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Venezuela (Bolivarian Republic of)

 Nicolás Maduro Moros,

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27 September 2011 (66th Session)

Statement:
Statement Summary: 

NICOLÁS MADUROS MOROS, Minister of the People’s Power for Foreign Affairs of Venezuela, reading a message from President Hugo Chávez, reaffirmed his country’s commitment to justice, equality and peace, stressing that peace should be sought through international laws. The Charter’s preamble, which talked of saving future generations from war, was a “dead letter”, since wars, since 1945, had inexorably multiplied. Indeed, Libya now lay bloodstained and in ruins, and since 11 September 2001, an unprecedented, imperialist and permanent war had begun.

Why was the United States the only country that had military bases all over the world? he asked. What was it so afraid of that it had to allocate such a staggering budget for its military power? Why had it unleashed so many wars? The United States Empire had appointed itself to be a judge of the world, although no one had asked it to do so, and today, Clausewitz’s famous maxim had been reversed: politics was the continuation of war by other means.

The new cycle of wars, which had started in Libya with the sinister goal of refreshing the global capitalist system, posed a serious threat to global peace, he said. At the same time, the world was marching inexorably towards ecocide; global warming and its frightening consequences were “announcing” it, and while energy and food prices rose, capitalism continued to trespass all limits with impunity. But there was a greater power than that of military force and nuclear bombs: the power of good, of morality, of humanitarianism and the human spirit. It was imperative to unleash a great political counter-offensive to prevent further war, he said.

Recalling that Venezuela, like the African Union, had been actively advocating for a peaceful resolution to the Libyan crisis, he said the logic of war had won out based on premeditated lies regarding the bombing of innocent civilians by the Libyan Air Force. Asking how the North Atlantic Treaty Organization (NATO) could conduct more than 20,000 missions against the Libyan people if there was a no-fly zone called for in Security Council resolution 1973 (2011), he suggested that the intention of the military intervention had been Libya’s re-colonization, and he called for the immediate cessation of the bombing operation. Asking why Libya’s National Transitional Council was granted a seat in the General Assembly while Palestine’s admission to the United Nations was blocked, he voiced unrestricted support to the Palestinian national cause. Moreover, only the Syrian people could decide their fate in light of the right to self-determination.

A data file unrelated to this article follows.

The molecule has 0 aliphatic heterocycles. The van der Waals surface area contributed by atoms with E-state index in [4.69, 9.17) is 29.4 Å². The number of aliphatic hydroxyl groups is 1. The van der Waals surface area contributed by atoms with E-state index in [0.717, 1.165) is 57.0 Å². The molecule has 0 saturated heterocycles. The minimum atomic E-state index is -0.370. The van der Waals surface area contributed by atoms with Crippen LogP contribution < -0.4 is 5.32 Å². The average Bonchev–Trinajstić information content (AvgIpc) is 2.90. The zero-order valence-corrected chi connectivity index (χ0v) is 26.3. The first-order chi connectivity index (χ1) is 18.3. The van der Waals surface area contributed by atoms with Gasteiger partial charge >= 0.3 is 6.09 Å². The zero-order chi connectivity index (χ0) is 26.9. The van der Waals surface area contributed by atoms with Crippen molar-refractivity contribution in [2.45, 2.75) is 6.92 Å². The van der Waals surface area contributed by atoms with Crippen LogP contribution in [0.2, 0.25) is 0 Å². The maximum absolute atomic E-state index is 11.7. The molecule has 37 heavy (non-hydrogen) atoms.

In the Horn of Africa, $1.4 billion in assistance is needed to prevent more than 12 million people from dying. It was also time for the United States to end its criminal blockade of Cuba and to release the five Cuban anti-terrorist fighters it was holding hostage.

Underlining the continuing “[United Nations] crisis”, he said it was clear the Organization could not improve from the inside. If the Secretary-General, along with the President of the International Criminal Court, took part in an act of war, as was the case in Libya, nothing could be expected from the current structure. There was no longer time for reforms. If the commitment was not made for “re-founding” the United Nations, the Organization would lose its remaining credibility. That re-founding must start with the elimination of both the permanent membership and power of the veto in the Security Council. The General Assembly’s decision-making power should be democratically maximized and the Charter should be reviewed with the aim of drafting a new one. Furthermore, an alliance of the South must lead the way to peace.